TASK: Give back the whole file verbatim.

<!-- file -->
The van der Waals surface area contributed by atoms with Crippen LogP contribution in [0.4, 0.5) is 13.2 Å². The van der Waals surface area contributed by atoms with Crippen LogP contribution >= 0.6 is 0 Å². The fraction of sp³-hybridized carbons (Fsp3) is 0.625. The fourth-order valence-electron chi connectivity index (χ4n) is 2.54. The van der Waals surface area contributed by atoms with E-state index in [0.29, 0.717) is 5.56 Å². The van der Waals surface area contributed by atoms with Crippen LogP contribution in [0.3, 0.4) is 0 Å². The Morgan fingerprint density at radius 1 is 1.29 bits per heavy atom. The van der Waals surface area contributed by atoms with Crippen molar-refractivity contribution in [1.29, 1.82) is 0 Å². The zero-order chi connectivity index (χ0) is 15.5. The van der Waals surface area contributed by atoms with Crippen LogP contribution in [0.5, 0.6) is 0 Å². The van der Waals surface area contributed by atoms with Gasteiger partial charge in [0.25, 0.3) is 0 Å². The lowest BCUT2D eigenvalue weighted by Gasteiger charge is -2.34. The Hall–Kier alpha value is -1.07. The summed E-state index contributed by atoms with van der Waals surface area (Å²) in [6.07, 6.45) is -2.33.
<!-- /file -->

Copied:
The van der Waals surface area contributed by atoms with Crippen LogP contribution in [0.4, 0.5) is 13.2 Å². The van der Waals surface area contributed by atoms with Crippen LogP contribution >= 0.6 is 0 Å². The fraction of sp³-hybridized carbons (Fsp3) is 0.625. The fourth-order valence-electron chi connectivity index (χ4n) is 2.54. The van der Waals surface area contributed by atoms with E-state index in [0.29, 0.717) is 5.56 Å². The van der Waals surface area contributed by atoms with Crippen LogP contribution in [0.3, 0.4) is 0 Å². The Morgan fingerprint density at radius 1 is 1.29 bits per heavy atom. The van der Waals surface area contributed by atoms with Crippen molar-refractivity contribution in [1.29, 1.82) is 0 Å². The zero-order chi connectivity index (χ0) is 15.5. The van der Waals surface area contributed by atoms with Crippen LogP contribution in [0.5, 0.6) is 0 Å². The van der Waals surface area contributed by atoms with Gasteiger partial charge in [0.25, 0.3) is 0 Å². The lowest BCUT2D eigenvalue weighted by Gasteiger charge is -2.34. The Hall–Kier alpha value is -1.07. The summed E-state index contributed by atoms with van der Waals surface area (Å²) in [6.07, 6.45) is -2.33.